It is troubling that the United Kingdom Parliament’s inquiry into the UK’s relationship with the overseas territories was launched without a comprehensive effort to solicit input from OT citizens.

The House of Commons Foreign Affairs Committee, which is carrying out the exercise, sought input in the UK but didn’t officially announce the probe in the Virgin Islands, and an HC committee spokesperson explained that such efforts typically are advertised in the UK media and online.

This is not good enough. In fact, the move is one more piece of evidence suggesting that Parliament is startlingly out of touch with the OTs. This lack of regard is particularly disheartening coming on the heels of the UK’s decision to force OTs to implement public company registers by 2020.

The uproar caused by the register controversy appears to be a major reason for Parliament’s inquiry. But don’t Parliamentarians understand that this uproar was born of the OTs’ feelings of betrayal after a unilateral decision was made on their behalf against their will?

Do they believe, in the face of longstanding policies to the contrary, that the UK should decide on its own what’s best for the OTs?

At best, the lack of communication is a bumbling oversight. At worst, it smacks of colonialism.

Luckily, leaders here were paying attention. The VI government was slow to the punch, but Opposition Leader Andrew Fahie launched a series of public meetings on the inquiry, and he has committed to passing on the input received.

After criticism from Mr. Fahie, Premier Dr. Orlando Smith followed suit with a statement inviting public comments.

However, time is running short. Even though the deadline was extended this week to Sept. 18, the VI is still struggling to recover from Hurricane Irma and we wonder how many people here will get a chance to weigh in properly.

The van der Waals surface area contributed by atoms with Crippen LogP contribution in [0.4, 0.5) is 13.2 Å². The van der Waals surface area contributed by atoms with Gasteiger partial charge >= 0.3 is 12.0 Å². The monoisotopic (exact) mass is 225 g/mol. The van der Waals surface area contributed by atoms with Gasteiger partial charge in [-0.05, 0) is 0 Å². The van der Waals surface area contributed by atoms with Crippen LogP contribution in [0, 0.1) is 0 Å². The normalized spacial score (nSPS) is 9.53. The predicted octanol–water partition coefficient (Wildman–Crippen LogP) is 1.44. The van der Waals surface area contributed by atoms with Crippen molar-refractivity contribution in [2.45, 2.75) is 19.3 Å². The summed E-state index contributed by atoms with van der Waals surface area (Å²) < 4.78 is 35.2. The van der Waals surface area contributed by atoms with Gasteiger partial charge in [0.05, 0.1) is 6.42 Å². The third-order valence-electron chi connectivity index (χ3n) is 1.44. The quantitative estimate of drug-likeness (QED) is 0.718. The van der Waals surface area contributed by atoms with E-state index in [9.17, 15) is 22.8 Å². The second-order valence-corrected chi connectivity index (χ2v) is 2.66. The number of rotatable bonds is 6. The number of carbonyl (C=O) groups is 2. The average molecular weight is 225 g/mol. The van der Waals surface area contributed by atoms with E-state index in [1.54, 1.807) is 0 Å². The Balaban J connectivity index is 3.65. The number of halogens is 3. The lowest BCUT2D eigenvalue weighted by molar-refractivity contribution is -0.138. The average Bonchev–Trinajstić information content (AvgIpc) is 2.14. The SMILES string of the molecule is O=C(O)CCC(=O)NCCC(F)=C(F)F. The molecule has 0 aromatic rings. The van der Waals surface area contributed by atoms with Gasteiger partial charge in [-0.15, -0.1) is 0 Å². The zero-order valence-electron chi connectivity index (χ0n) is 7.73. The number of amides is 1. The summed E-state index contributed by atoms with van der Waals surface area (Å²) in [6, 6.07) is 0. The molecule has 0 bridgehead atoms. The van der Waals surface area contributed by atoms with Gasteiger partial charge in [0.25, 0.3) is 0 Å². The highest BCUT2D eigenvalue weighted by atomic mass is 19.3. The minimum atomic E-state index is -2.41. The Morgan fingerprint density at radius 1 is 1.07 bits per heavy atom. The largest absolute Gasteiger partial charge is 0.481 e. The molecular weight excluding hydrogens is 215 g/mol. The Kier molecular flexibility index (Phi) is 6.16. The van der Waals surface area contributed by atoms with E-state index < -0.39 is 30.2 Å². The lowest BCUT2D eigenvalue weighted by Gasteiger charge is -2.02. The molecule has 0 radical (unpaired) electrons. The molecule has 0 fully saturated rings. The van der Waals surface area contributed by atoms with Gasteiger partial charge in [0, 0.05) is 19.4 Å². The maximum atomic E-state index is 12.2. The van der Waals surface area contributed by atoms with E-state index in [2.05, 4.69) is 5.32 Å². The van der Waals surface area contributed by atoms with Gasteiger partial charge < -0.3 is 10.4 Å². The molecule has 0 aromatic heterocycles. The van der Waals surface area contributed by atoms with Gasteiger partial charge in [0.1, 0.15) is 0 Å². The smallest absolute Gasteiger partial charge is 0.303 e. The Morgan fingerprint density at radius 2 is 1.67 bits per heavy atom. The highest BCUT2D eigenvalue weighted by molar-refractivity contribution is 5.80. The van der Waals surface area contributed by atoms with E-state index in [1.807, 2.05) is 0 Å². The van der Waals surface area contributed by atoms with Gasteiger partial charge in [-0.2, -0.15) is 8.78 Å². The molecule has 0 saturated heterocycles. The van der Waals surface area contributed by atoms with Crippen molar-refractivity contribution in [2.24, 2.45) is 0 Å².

Still, we hope that everyone will do their best.

For our part, we believe that the VI should be pushing for more autonomy at every opportunity, but perhaps the more obvious lesson this month is that the OTs should also seek some sort of representation in Parliament.

Ultimately, any change in UK-VI relations should involve a constitutional review here and a collaborative discussion about the 2012 white paper outlining the way forward for the UK-OT relationship.

That roadmap, we note, commits the UK “to promote the political, economic, social and educational advancement of the people of the territories; to ensure their just treatment and their protection against abuses; and to develop self-government and free political institutions in the territories.”

The UK’s recent actions, we posit, do not fit the bill.

 

This editorial, which originally appeared in the Aug. 30, 2018 print edition, has been revised to reflect the extended deadline for submission of input.


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